The Globes article is worth looking at only because of this gem of a typo:
“Sources inform “Globes” that Adv. Adi Comeriner Peled, the supervisor in the Ministry of Justice for non-financial businesses and professionals, has begun conducting lightening visits to law and accounting firms suspected of violating provisions of the law concerning documentation of deals and services provided to clients.”
I can just hear the conversation now:
“I’ve come on a lightening visit.”
“Great. Which burden are you going to lighten?”
English in Israel is often an adventure into the absurd.
[I see that some other diligent reader spotted the typo. Maybe they will fix the article. Too bad.]
If there’s one Israeli who comes close to being ritually demonized as often and as automatically as Bibi Netanyahu, it’s probably Naftali Bennett, leader of the Bayit Hayehudi (Jewish Home) party and Minister of Education. One reason: the two state solution. While Bibi is superficially at least in favor, Naftali Bennett is opposed. That makes him close to public enemy number one. (Or, more accurately, salon anti-Zionists’ enemy number one of a million.) He doesn’t get a fair reflection of his views in the western media, and certainly precious little opportunity to be debated on the details of his proposals. So, I was pleased to see a decent interview of Mr B by Calev Ben-Dor on the Fathom site, which you can read here.
Here’s a summary of his overview:
“Essentially forming a Palestinian state along the lines that many of the readership of Fathom believe is the way forward would guarantee 200 years of misery for the two peoples.”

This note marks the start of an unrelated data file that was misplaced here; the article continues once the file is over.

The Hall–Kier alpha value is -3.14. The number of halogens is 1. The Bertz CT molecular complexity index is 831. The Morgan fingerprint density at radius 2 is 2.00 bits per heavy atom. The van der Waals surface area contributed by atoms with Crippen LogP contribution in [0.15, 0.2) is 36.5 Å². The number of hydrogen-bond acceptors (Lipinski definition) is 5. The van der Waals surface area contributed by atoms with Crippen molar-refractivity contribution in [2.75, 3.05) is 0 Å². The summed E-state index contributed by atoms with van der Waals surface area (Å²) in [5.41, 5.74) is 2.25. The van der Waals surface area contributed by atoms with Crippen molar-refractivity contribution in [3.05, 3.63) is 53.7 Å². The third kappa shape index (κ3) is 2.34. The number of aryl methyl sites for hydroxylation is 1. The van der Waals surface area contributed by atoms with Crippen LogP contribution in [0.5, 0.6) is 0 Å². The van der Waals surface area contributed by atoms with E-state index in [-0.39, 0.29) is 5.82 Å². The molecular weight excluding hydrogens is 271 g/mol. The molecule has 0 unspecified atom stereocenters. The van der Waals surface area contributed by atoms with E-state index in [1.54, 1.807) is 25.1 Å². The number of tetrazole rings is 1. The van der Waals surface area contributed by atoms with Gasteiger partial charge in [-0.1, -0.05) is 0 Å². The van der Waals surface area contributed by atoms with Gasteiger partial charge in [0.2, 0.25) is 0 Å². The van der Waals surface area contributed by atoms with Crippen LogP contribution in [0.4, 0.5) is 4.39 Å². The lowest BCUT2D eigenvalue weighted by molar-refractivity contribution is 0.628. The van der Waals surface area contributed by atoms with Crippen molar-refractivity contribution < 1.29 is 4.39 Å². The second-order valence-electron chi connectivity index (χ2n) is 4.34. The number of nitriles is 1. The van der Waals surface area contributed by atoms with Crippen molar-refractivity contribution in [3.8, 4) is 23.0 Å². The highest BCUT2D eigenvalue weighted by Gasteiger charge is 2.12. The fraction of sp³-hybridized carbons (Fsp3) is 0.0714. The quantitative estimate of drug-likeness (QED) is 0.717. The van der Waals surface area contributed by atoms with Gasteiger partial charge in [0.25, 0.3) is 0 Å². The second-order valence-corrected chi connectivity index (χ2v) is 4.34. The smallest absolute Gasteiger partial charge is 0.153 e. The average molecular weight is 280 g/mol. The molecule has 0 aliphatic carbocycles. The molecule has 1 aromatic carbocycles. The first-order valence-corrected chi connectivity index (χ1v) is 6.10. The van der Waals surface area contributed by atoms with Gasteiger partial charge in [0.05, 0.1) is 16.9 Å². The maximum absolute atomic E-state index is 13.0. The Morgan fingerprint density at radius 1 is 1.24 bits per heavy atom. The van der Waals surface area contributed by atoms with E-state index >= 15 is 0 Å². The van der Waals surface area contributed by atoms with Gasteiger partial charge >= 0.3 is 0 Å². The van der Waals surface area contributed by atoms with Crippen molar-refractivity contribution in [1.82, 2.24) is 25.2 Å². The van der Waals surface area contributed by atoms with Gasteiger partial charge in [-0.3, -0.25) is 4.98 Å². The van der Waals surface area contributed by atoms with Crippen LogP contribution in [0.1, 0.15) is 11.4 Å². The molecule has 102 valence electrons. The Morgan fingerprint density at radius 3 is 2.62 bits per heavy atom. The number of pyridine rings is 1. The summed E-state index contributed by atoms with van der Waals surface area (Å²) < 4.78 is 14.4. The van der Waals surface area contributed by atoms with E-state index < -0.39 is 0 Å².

To be clear, I do not agree with Naftali Bennett’s proposals, though I do sympathize with some of his assessments. For example, as matters stand, were a two state solution implemented tomorrow, 200 years of misery might be an understatement! However, for me it is important to shed light on the topic and discuss the issues, regardless of my personal differences of opinion with him. For sure, his heart is in the right place, but that may not be enough.
My suggestion: read and decide for yourself. Use your powers of critical thinking and your intellectual muscle. Enjoy the exercise. Maybe you will see things from a new perspective. Maybe you will think he’s right…
If you are too lazy to read the interview, maybe this closing snippet will entice you:
“I am very optimistic. When you look at the world through Oslo and cocktail parties the world looks dire. But I spend a lot of time on ground, my family lives here and I see the quality of life for Israeli Arabs when I visit their schools, and for Palestinians, and the actual picture is a very good picture. It could be much better if we focus on making lives better from the bottom-up.”
Mordechai Kedar in a fiery performance. Not necessarily politically correct, but probably correct.
Happy to hear from those with contrary opinions.
[First seen at IsraellyCool.]
From the Jerusalem Post website today. No wonder all these students are confused…